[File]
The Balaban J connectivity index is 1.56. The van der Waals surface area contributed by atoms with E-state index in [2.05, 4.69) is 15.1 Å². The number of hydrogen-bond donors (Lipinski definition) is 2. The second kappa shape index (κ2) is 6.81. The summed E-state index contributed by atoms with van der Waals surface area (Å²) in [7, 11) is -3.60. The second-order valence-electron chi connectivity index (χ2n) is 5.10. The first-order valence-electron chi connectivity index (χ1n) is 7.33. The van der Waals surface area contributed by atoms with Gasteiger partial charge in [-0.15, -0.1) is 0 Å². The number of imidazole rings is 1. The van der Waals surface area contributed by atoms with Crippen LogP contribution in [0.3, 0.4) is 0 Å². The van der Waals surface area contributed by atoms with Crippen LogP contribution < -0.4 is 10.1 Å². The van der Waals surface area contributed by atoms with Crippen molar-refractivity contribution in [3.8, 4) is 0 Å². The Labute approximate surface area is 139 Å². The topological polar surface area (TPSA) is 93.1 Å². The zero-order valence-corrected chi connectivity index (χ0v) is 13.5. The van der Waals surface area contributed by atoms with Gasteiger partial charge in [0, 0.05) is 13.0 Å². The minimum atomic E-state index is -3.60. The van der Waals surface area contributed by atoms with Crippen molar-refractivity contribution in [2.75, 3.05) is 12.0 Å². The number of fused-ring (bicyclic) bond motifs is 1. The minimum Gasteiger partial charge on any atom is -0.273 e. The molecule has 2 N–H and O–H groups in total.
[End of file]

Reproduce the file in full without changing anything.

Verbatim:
The Balaban J connectivity index is 1.56. The van der Waals surface area contributed by atoms with E-state index in [2.05, 4.69) is 15.1 Å². The number of hydrogen-bond donors (Lipinski definition) is 2. The second kappa shape index (κ2) is 6.81. The summed E-state index contributed by atoms with van der Waals surface area (Å²) in [7, 11) is -3.60. The second-order valence-electron chi connectivity index (χ2n) is 5.10. The first-order valence-electron chi connectivity index (χ1n) is 7.33. The van der Waals surface area contributed by atoms with Gasteiger partial charge in [-0.15, -0.1) is 0 Å². The number of imidazole rings is 1. The van der Waals surface area contributed by atoms with Crippen LogP contribution in [0.3, 0.4) is 0 Å². The van der Waals surface area contributed by atoms with Crippen LogP contribution < -0.4 is 10.1 Å². The van der Waals surface area contributed by atoms with Crippen molar-refractivity contribution in [3.8, 4) is 0 Å². The Labute approximate surface area is 139 Å². The topological polar surface area (TPSA) is 93.1 Å². The zero-order valence-corrected chi connectivity index (χ0v) is 13.5. The van der Waals surface area contributed by atoms with Gasteiger partial charge in [0, 0.05) is 13.0 Å². The minimum atomic E-state index is -3.60. The van der Waals surface area contributed by atoms with Crippen molar-refractivity contribution in [2.75, 3.05) is 12.0 Å². The number of fused-ring (bicyclic) bond motifs is 1. The minimum Gasteiger partial charge on any atom is -0.273 e. The molecule has 2 N–H and O–H groups in total.